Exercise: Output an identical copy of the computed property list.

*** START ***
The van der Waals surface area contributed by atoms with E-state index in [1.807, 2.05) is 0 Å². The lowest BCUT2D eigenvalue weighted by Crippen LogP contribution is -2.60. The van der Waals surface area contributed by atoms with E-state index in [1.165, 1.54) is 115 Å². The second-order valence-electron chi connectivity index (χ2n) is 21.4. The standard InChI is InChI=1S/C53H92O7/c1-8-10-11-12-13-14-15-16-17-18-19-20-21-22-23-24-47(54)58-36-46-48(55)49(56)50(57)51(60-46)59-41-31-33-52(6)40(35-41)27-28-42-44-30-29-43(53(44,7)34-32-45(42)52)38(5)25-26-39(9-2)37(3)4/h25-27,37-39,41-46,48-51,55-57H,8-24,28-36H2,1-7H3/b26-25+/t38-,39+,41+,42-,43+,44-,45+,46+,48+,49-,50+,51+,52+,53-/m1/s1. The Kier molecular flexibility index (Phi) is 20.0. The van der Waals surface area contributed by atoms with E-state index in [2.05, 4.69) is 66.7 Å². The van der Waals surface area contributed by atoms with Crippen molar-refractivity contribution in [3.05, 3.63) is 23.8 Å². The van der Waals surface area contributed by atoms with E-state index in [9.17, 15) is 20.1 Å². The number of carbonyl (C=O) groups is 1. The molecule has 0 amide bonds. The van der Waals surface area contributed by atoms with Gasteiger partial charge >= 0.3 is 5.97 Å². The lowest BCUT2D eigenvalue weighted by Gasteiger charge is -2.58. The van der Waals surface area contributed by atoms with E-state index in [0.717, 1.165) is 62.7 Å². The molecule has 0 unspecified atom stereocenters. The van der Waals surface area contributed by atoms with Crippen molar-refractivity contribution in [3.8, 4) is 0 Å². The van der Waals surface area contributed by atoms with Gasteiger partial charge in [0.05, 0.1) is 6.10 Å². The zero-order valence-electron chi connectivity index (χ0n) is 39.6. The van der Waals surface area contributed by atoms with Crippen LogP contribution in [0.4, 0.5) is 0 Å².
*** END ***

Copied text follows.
The van der Waals surface area contributed by atoms with E-state index in [1.807, 2.05) is 0 Å². The lowest BCUT2D eigenvalue weighted by Crippen LogP contribution is -2.60. The van der Waals surface area contributed by atoms with E-state index in [1.165, 1.54) is 115 Å². The second-order valence-electron chi connectivity index (χ2n) is 21.4. The standard InChI is InChI=1S/C53H92O7/c1-8-10-11-12-13-14-15-16-17-18-19-20-21-22-23-24-47(54)58-36-46-48(55)49(56)50(57)51(60-46)59-41-31-33-52(6)40(35-41)27-28-42-44-30-29-43(53(44,7)34-32-45(42)52)38(5)25-26-39(9-2)37(3)4/h25-27,37-39,41-46,48-51,55-57H,8-24,28-36H2,1-7H3/b26-25+/t38-,39+,41+,42-,43+,44-,45+,46+,48+,49-,50+,51+,52+,53-/m1/s1. The Kier molecular flexibility index (Phi) is 20.0. The van der Waals surface area contributed by atoms with E-state index in [2.05, 4.69) is 66.7 Å². The van der Waals surface area contributed by atoms with Crippen molar-refractivity contribution in [3.05, 3.63) is 23.8 Å². The van der Waals surface area contributed by atoms with E-state index in [9.17, 15) is 20.1 Å². The number of carbonyl (C=O) groups is 1. The molecule has 0 amide bonds. The van der Waals surface area contributed by atoms with Gasteiger partial charge >= 0.3 is 5.97 Å². The lowest BCUT2D eigenvalue weighted by Gasteiger charge is -2.58. The van der Waals surface area contributed by atoms with E-state index in [0.717, 1.165) is 62.7 Å². The molecule has 0 unspecified atom stereocenters. The van der Waals surface area contributed by atoms with Crippen molar-refractivity contribution in [3.8, 4) is 0 Å². The van der Waals surface area contributed by atoms with Gasteiger partial charge in [0.05, 0.1) is 6.10 Å². The zero-order valence-electron chi connectivity index (χ0n) is 39.6. The van der Waals surface area contributed by atoms with Crippen LogP contribution in [0.4, 0.5) is 0 Å².